Factors which a doctor will look out for when assessing conditioned sleep difficulties include:
- An increased / excessive focus on sleep or a heightened anxiety regarding sleep.
- Difficulties initiating sleep at bedtime, or even during a planned nap.
- Little difficulty falling asleep at a time when not intending to, or during a monotonous activity.
- Little difficulty being able to sleep when away from home.
- Frequent occurrences of mental arousal (i.e. an active or racing mind with intrusive thoughts).
- Difficulties with relaxing the body while in bed which prevent the onset of sleep.
Psychosocial stressors, as well as medical or psychiatric conditions and disorders are associated with chronic insomnia problems.
Insomnia relating to a medication, drug or other substance
Sleep disruptions can also occur as a result of substance use or abuse. Excessive use of certain stimulants, such as sedative-hypnotics, caffeine, nicotine or alcohol can result in sleep related difficulties during periods of use / exposure and / or withdrawal stages.
Insomnia may thus be experienced as a side-effect of exposure to a specific substance (medication, toxin or foodstuff), or in those who display a current and ongoing dependence to a specific drug that is known to have disruptive capabilities (i.e. substance abuse or addiction to drugs such as cocaine and methamphetamine).
Some prescription medications which are known to cause side-effects of insomnia include:
- Theophylline (for the treatment of asthma or chronic obstructive pulmonary disease),
- Medications used to treat colds and flu and allergies (like decongestants)
- Beta blockers like Lopressor and others as well as medications used to manage heart conditions.
Sleep disorders resulting in insomnia symptoms
An underlying sleeping disorder can result in symptoms of insomnia. Common disorders and problems which cause sleep disturbances associated with insomnia include:
- Restless leg syndrome: An overwhelming urge to move the legs, particularly during the night, accompanied by leg twitching and cramping. Symptoms are most prevalent during periods of inactivity and rest (more frequently during the night) and can be somewhat relieved by movement that involves stretching or walking. This condition is associated with PLMD (periodic limb movement disorder) whereby periodic leg movements occur during the night while the sufferer is asleep. A person with restless legs syndrome typically struggles with falling asleep while a person with PLMD is likely to have more trouble with maintaining sleep than falling asleep.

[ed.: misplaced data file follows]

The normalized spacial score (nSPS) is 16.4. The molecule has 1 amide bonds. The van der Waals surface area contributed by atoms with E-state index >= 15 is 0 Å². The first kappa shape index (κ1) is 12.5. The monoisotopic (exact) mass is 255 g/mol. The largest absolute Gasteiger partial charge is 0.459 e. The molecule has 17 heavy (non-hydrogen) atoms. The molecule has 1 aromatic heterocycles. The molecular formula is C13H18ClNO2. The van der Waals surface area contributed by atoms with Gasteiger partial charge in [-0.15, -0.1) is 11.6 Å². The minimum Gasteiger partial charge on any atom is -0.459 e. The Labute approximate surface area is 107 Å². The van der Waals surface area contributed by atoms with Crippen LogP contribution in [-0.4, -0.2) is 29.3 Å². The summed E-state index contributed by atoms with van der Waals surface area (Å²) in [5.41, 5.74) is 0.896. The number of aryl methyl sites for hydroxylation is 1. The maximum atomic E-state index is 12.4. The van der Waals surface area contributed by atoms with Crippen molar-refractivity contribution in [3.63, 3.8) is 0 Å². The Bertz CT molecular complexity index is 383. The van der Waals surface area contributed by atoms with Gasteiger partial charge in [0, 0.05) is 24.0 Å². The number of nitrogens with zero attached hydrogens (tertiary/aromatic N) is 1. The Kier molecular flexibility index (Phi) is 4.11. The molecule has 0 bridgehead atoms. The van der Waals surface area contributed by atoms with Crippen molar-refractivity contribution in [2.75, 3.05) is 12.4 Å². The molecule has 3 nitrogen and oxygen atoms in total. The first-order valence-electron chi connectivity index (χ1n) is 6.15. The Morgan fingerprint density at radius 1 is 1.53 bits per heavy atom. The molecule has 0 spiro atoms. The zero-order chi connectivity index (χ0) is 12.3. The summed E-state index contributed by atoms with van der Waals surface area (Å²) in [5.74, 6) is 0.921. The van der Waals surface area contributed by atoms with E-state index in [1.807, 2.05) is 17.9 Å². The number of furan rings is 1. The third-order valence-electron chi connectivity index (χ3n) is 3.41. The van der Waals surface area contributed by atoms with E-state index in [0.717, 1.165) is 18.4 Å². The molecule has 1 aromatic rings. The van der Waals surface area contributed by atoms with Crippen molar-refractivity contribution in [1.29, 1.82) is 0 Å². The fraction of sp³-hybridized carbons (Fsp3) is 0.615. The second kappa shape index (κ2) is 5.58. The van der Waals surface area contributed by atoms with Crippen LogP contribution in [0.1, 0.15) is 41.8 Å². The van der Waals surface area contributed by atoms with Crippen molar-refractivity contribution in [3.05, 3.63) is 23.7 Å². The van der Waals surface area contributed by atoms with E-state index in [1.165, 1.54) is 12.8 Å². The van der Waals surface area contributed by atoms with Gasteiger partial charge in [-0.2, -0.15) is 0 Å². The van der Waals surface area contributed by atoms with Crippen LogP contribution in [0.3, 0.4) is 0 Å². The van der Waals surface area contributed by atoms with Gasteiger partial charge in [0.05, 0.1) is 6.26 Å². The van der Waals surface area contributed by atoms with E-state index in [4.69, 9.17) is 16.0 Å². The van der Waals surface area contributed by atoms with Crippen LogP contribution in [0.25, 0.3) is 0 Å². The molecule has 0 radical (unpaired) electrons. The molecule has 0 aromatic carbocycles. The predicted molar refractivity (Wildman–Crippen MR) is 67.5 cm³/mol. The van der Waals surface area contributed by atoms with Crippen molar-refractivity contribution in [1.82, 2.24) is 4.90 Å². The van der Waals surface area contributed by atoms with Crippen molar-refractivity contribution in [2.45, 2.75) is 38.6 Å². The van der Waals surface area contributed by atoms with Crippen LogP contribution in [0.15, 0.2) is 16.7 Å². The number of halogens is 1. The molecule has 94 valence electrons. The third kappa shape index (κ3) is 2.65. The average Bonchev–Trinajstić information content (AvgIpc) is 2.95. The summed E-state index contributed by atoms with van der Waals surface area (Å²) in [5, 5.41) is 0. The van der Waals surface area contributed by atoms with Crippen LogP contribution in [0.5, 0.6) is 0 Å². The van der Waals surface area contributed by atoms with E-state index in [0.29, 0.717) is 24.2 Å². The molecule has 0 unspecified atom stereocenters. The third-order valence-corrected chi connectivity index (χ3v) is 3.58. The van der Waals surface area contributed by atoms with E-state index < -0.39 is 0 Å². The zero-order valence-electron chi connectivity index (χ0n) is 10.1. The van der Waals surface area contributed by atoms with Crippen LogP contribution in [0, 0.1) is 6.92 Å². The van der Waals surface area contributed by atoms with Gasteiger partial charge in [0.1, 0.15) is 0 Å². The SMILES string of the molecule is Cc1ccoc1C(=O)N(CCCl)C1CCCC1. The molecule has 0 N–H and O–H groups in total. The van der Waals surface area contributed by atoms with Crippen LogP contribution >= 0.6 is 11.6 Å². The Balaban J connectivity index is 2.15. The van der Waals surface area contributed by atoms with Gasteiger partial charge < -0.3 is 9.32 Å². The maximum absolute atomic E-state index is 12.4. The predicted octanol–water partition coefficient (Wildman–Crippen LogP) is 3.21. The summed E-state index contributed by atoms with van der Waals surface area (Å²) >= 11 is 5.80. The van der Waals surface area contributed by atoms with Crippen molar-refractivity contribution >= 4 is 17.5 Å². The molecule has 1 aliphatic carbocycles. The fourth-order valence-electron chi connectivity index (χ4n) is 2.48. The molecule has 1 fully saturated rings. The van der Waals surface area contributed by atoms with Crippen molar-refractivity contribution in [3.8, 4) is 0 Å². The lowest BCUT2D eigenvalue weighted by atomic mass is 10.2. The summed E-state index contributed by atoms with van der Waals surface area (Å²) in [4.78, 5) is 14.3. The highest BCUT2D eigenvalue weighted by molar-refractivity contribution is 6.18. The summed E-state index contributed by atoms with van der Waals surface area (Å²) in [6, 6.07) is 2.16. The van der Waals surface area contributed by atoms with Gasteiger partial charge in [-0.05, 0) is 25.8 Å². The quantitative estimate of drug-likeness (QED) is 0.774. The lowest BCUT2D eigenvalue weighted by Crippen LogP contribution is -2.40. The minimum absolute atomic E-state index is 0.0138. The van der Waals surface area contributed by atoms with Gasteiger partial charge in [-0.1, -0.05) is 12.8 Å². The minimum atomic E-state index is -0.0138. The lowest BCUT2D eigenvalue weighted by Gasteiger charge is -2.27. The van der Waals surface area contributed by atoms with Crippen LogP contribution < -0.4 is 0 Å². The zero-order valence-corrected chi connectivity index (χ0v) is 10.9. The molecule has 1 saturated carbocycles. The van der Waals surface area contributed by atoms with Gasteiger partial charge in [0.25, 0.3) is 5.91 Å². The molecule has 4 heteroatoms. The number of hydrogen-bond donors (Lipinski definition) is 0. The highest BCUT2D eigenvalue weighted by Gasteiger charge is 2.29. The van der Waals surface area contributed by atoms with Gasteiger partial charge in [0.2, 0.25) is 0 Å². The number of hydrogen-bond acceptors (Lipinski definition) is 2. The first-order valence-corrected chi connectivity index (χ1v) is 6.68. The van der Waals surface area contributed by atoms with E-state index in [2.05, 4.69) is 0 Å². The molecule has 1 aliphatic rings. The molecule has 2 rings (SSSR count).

- Obstructive sleep apnoea: Intermittent blockages of airflow during sleep characterise this condition, which can cause difficulty in maintaining sleep throughout the night. Some may also experience awakening problems during the night due to excessive urination urges (a condition which is medically referred to as nocturia / nocturnal polyuria).
- Circadian rhythm disorders: Common problems relating to sleep-wake cycles include:
- Advanced sleep phase syndrome - a person feels sleepy earlier than their normal bedtime and often awakens before they would normally like to.
- Delayed sleep phase syndrome - a person feels sleepy much later than their normal bedtime and typically awakens later the following day too – this is most typical of adolescents.
- Shift-work sleep disorder - excessive sleepiness and symptoms of insomnia are common in those with a recurring work schedule that overlaps a normal sleep time – completely or partially, whether early in the morning or those that end late into the night. Those who work night shift most often struggle with falling sleep and maintaining a state of sleep thereafter. Sunlight exposure prior to retiring to bed following shift work can be disruptive to the sleep process, causing insomnia. Social and environmental factors can also disrupt sleep should there be obligations, errands and commitments that need to be performed during the daylight hours, such as fetching children from school.
- Irregular sleep-wake rhythm – Individuals with poor sleep hygiene generally have trouble with getting adequate sleep. Risk factors include individuals who live alone, work alone or have little exposure to light or outside activity. Individuals with dementia or other neurodegenerative disorders are also prone to irregular sleep-wake rhythms. Some also struggle with developing habitual bedtimes as they frequently (and randomly) take naps during daytime hours.